District 16 (Prospect, Glenview, Indian Hills)

There were no primaries in District 16.

Democrat Matthew Golden, a member of former Mayor Greg Fischer’s administration, will take on incumbent Republican Metro Council Member Scott Reed in November. Reed was first elected in 2016.

District 18 (Douglass Hills, Lyndon, Hurstbourne)

Republican incumbent Marilyn Parker defeated challenger Bonnie Jung by a hefty margin.

Jung, the current mayor of Douglass Hills, received just 650 votes compared to Parker’s 1,653. Parker has represented District 18 since 2013.

Mera Kathryn Corlett, a Justice of the Peace who ran unsuccessfully against Parker in 2020, was uncontested in the Democratic primary.

District 20 (unincorporated areas south of Jeffersontown)

Metro Council Member Stuart Benson, another Republican incumbent in southeast Louisville, also won out over a serious challenger.

He received 225 more votes than his opponent, two-term Jeffersontown City Council Member Brian Abrams. In total, about 2,000 people voted.

Benson was a founding member of the Metro Council. He currently serves as vice chair of the council’s Equity, Community Affairs, Housing, Health and Education Committee.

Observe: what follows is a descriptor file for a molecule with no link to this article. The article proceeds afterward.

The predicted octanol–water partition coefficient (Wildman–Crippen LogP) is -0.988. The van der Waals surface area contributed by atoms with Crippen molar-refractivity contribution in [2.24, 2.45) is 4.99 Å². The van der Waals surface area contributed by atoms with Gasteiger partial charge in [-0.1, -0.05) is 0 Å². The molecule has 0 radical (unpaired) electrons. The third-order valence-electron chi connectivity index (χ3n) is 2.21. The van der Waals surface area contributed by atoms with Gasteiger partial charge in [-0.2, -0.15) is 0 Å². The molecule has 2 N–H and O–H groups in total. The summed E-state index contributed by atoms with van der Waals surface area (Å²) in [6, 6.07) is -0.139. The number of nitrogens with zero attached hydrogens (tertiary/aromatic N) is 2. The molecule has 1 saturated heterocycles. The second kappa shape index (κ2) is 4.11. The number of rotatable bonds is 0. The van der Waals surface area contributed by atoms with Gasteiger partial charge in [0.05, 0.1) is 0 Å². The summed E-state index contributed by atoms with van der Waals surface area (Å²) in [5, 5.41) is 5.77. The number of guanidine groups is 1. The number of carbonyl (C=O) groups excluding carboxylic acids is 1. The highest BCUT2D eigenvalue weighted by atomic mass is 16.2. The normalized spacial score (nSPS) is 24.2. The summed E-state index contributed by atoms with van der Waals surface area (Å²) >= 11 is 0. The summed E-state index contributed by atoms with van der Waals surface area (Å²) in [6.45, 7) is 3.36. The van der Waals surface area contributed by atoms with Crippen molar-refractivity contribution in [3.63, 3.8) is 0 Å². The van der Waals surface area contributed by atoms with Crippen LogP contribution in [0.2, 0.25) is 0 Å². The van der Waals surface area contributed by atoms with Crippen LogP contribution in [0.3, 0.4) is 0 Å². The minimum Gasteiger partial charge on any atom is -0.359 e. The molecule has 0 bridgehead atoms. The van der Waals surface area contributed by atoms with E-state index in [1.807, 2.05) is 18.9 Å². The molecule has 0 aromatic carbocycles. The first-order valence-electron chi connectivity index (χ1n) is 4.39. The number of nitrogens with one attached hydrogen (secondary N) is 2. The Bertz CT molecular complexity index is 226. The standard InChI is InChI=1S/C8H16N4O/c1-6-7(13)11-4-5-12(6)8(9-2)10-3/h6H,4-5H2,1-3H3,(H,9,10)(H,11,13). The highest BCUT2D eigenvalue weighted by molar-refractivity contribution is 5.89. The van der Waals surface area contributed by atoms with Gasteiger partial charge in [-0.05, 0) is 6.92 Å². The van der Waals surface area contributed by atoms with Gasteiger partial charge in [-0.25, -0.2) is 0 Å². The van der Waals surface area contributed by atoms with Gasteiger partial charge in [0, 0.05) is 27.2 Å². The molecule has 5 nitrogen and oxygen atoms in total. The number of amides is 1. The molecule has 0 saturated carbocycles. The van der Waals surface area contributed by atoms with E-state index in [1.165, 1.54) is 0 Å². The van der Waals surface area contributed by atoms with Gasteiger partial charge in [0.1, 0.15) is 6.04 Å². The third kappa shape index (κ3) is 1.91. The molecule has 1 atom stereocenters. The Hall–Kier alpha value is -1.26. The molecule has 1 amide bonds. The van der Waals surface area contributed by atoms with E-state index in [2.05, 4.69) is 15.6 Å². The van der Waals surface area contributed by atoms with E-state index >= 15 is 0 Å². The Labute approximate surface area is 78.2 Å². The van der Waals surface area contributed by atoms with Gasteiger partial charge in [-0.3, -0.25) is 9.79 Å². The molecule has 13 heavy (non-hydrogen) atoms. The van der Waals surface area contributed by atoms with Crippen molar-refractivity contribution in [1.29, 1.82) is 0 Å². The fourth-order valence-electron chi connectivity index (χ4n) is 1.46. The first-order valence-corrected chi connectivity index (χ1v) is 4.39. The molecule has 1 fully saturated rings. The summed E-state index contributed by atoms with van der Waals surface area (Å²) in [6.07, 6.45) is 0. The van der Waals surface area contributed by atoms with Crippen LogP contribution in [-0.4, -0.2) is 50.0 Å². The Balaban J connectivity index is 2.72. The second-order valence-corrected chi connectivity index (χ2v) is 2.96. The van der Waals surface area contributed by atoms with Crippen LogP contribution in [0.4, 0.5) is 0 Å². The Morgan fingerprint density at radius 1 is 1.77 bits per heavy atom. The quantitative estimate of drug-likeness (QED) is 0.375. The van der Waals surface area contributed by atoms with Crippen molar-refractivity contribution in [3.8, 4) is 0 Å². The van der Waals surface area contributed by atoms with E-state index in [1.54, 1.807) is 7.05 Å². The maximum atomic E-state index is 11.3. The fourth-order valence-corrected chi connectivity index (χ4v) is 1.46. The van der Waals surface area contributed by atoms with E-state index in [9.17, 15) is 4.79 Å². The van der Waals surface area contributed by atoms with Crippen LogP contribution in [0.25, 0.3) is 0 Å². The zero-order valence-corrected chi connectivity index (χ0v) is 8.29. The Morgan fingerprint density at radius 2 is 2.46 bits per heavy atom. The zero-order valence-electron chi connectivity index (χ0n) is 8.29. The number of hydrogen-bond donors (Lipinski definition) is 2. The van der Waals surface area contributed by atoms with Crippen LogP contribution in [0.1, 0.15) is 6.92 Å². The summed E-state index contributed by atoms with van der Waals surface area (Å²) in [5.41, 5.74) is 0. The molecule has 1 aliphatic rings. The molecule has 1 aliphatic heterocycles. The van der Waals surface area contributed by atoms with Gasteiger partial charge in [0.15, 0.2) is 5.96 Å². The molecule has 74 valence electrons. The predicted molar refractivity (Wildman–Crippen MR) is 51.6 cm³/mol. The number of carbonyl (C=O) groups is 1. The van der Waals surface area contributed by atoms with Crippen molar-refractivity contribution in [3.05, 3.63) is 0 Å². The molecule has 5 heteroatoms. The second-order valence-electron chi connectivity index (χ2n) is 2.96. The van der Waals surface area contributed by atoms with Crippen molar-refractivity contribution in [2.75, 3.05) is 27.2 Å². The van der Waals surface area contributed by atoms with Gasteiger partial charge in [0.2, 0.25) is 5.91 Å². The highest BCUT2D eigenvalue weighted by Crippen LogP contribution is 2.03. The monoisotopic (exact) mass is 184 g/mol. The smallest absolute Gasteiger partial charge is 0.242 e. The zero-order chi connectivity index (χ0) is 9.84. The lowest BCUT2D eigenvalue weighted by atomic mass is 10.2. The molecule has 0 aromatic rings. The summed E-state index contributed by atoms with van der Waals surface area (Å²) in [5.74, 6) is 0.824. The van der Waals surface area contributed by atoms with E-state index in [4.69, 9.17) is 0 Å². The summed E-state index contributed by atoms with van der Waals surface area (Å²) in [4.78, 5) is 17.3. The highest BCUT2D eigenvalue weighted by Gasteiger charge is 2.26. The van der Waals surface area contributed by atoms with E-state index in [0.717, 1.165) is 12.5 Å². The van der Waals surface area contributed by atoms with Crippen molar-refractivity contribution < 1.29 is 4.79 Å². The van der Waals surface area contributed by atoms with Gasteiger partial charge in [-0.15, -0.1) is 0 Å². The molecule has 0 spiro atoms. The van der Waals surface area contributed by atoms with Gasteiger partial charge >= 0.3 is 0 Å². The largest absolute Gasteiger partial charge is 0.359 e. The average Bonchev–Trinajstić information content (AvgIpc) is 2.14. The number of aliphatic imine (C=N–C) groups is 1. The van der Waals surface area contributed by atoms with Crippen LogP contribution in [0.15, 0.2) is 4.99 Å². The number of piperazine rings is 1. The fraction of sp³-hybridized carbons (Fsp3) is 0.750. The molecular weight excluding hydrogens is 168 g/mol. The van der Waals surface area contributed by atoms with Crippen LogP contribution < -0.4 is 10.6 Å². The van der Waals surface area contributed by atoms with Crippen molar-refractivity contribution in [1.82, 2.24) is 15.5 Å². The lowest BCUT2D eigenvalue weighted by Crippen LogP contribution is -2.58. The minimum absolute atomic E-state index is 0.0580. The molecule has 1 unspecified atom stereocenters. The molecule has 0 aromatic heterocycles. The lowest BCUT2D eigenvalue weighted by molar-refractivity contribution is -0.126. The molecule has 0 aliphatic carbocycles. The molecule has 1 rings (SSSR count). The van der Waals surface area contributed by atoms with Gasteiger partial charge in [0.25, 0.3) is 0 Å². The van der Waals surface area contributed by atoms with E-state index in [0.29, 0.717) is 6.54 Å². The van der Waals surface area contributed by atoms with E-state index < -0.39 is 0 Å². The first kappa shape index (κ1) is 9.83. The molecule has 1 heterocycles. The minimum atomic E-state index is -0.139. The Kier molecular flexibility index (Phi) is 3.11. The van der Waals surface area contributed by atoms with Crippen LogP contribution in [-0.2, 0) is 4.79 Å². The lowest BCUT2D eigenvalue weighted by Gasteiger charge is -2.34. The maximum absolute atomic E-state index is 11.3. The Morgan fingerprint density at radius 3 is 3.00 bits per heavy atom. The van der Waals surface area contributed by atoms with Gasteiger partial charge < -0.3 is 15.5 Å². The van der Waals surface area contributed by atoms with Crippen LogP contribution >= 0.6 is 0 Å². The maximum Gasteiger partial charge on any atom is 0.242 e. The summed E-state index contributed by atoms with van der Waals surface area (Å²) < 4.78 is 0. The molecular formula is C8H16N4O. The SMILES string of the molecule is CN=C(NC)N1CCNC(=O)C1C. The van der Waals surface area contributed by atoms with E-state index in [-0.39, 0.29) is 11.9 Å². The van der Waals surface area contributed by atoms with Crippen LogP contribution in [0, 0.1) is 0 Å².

Democrat Marita Willis will be Benson’s opponent in the general election.

District 22 (Fern Creek)

Republican state Rep. Kevin Bratcher came out on top in the Republican primary, winning 88% of the vote. Bratcher jumped into the race after longtime Metro Council Member Robin Engel announced his retirement last December.

Bratcher will face off against Democrat Rasean Crawley in November, who was uncontested in the primary. District 22 has never had a Democratic representative.

District 24 (Okolona, Highview)

With founding District 24 Metro Council Member Madonna Flood retiring this year, three people filed to replace her.

Republican Ginny Mulvey-Woolridge did not have any challengers, so she automatically advanced to the general election.

On the Democratic side, Jefferson County Public Schools teacher Tyra Thomas-Walker beat Army veteran Ryan Vittitow. Thomas-Walker earned 59% of the vote.

District 26 (parts of Jeffersontown, Fern Creek)

Democrat Brent Ackerson will go entirely unchallenged this year, winning another four-year term. He was elected to Metro Council in 2008.

Roberto Roldan is the City Politics and Government Reporter for WFPL. Email Roberto at rroldan@lpm.org.